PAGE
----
use what you make is an IndieWeb principle that encourages creators to use the applications, tools, libraries, code, designs, documentation that they create, in particular on their personal website, and the counterpart of the make what you need principle. The phrasing of this principle was inspired by this quote:
Build what you need. Use what you build.John Seely Brown quoted at eLearning 2015
On the IndieWeb, “use what you make” means using your creations on your personal site as an aspect of your primary online identity, day to day.
Clearer perspective. Whether code, UX, design, or content, there is an aspect of depending on your creations personally yourself, beyond just testing a project you’re working on, that changes how you see your creations, their flaws, and what to focus on next.
Prioritization. Fix more important problems first. When you use what you make, you empathize as a user and fix the important problems first. You see and feel the impact of problems in what you have built, and in particular feel the difference between minor problems and major problems, thus helping you prioritize fixing the more important problems.
Fix most visible problems first. By using what you build as your personal identity on the public web, when there are visible problems, you will feel self-conscious about it, and strongly motivated to fix them quickly.
Faster iteration. Fix the more important problems faster. Using what you make helps motivate you to fix the important problems faster.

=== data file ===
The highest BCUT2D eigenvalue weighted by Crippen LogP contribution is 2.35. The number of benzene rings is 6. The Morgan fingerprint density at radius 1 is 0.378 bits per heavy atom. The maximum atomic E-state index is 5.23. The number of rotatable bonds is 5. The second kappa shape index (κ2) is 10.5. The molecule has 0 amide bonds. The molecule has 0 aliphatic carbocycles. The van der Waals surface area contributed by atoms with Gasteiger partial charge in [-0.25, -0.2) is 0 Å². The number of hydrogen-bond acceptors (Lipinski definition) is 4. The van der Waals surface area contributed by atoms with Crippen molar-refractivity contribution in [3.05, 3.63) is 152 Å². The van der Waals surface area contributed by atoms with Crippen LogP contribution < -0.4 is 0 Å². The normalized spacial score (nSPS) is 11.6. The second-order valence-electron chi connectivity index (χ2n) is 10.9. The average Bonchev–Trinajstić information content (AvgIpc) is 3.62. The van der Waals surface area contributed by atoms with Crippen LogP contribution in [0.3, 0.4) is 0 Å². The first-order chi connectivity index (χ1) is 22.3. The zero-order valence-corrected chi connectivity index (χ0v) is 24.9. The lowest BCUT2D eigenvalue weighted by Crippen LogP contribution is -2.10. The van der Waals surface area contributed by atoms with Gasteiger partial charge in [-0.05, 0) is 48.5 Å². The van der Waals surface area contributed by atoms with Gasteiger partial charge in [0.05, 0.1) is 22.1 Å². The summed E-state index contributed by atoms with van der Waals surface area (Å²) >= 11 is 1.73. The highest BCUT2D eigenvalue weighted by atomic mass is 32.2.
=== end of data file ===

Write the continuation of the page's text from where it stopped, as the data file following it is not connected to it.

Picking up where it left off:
If not you, then who? [should bother using your stuff] If you're not willing to use your creation on your own primary personal website, why should anyone else use it on their primary personal website?
Creations tend to break (stay broken), when their creators don't use them. In general it is a good idea to use code that the author is using themselves. Those are less likely to be broken.
Using what you make, has several required components, one of which is actually using the thing, but the other is the essential making part of use what you make:
- active creation - whether code, UX, interactive/visual/graphic design, being an active creator
- use of what you create (e.g. by your company, on your company's site, your club's site, etc.)
- personal - use of that creation - you yourself personally using your creation for your own personal uses - it's not (just) a job use (i.e. that you can shut off when you go home), it's a personal use.
- identity - use of that creation in what you identify as your self. The act of creation alters an aspect of the public "self" of the creator. On the web, this means use of that creation actively on your personal website that you primarily use to identify yourself to others. I.e. not on a test site, nor a hobby site, nor an occasional use site, but your primary personal site and thus as part of your primary identity on the web.
In rough order of when IndieWeb community members started using at least some part of what they build, using their own primary web identity presence with their own domain.